November 6, 20181795Views

The first phase in the installation of seismic equipment is to be completed this week as Engineers from the Puerto Rico Strong Motion Programme at the University of Puerto Rico in Mayaguez are currently in the Territory.

Dr. Jose Martinez-Cruzado, Director of the Puerto Rico Strong Motion Programme at the Department of Civil Engineering and Surveying, is leading a team of engineers who will spend the week completing the installation at various locations on Virgin Gorda, Jost van Dyke and Tortola. They are also hoping to visit the fully established seismic station in The Settlement on Anegada during this trip.

The intrusion of salt water from the storm surge that impacted structures along the coast caused damage to the buildings and instrumentation previously installed in these locations.

Dr. Martinez-Cruzado, who is also a professor at the university, explained that it is important for the instruments to remain functional in these locations because of the seismic risk posed to the Virgin Islands region.

He said, “The strong motion instrumentation will help to accurately define the earthquake risks for this part of the region but more importantly it will help to determine how the ground as well as the civil infrastructure responds to seismic activity when it occurs.”

Dr. Martinez stated that this type of data will help to improve how we design and construct to minimise the impacts from earthquakes.

He further explained that the strong motion data being collected will assist the Virgin Islands in enhancing its building regulations and in determining what is needed to ensure the safe construction of buildings and critical infrastructure.

Supporting the team is Mr. Jasen Penn, Emergency Communications Manager at the Department of Disaster Management (DDM) who is leading the local project to restore emergency communications, hazard monitoring and early warning networks throughout the Territory.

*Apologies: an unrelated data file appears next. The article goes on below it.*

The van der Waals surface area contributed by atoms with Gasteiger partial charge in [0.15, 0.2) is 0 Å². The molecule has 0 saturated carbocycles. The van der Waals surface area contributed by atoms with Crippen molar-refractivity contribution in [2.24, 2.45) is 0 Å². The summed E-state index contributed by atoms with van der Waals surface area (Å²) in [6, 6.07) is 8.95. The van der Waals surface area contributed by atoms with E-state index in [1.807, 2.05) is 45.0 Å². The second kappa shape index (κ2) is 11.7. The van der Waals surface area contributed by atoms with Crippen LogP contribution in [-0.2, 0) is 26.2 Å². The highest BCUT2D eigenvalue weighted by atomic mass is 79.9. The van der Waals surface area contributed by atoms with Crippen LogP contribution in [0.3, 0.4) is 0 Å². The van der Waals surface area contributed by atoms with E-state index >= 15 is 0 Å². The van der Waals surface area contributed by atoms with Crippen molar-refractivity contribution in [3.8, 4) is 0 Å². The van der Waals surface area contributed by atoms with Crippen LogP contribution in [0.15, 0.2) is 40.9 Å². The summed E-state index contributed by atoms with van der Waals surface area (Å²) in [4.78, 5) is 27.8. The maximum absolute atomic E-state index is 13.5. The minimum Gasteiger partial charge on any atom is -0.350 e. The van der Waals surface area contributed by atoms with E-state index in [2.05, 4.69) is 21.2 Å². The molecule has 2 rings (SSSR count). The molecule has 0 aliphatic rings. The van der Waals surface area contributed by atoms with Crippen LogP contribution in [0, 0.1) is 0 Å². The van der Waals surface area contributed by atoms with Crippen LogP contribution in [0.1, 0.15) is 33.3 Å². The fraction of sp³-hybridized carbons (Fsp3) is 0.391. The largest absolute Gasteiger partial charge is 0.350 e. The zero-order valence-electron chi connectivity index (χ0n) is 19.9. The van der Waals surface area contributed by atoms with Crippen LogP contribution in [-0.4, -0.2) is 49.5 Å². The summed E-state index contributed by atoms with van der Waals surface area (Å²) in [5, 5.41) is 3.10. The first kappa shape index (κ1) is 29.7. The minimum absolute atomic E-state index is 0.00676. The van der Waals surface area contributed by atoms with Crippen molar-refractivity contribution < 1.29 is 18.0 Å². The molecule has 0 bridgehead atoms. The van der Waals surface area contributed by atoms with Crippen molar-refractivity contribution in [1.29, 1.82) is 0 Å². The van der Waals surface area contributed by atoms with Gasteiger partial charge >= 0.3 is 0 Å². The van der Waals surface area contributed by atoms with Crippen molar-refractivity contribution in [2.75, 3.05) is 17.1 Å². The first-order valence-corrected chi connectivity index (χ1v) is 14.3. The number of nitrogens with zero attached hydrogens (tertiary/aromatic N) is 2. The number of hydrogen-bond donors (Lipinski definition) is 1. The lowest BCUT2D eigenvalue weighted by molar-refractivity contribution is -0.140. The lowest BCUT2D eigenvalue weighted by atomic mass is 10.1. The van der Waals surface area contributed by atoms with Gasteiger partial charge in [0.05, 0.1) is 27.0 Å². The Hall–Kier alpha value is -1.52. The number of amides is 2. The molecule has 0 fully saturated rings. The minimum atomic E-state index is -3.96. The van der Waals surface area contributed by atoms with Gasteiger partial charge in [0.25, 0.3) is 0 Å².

Mr. Penn said that the visit by the team from the University of Puerto Rico, Mayaguez is an important step in re-establishing the earthquake monitoring components of the networks.

He said, “It is important that we restore the networks considering the level of seismic activity that is common in this part of the region.  Our relationship with the University over the past year has proven to be extremely beneficial to us.”

Mr. Penn also stated that the monitoring, upkeep and maintenance of the instrumentation is performed regularly by the Puerto Rico team of engineers and that they have been able to pass on their knowledge and skills to the staff at the DDM.

The Government of the Virgin Islands has already committed nearly $500,000 towards the re-establishment of the emergency communications, hazard monitoring and early warning equipment and further financial support is being provided through the Caribbean Development Bank (CDB) Rehabilitation and Reconstruction loan that has been provided to the Virgin Islands Government.

Dr. Martinez-Cruzado is accompanied by Engineers Jaffet Martinez-Pagan and Eric Santana-Torres; they have been providing this level of support to the Virgin Islands since 2005.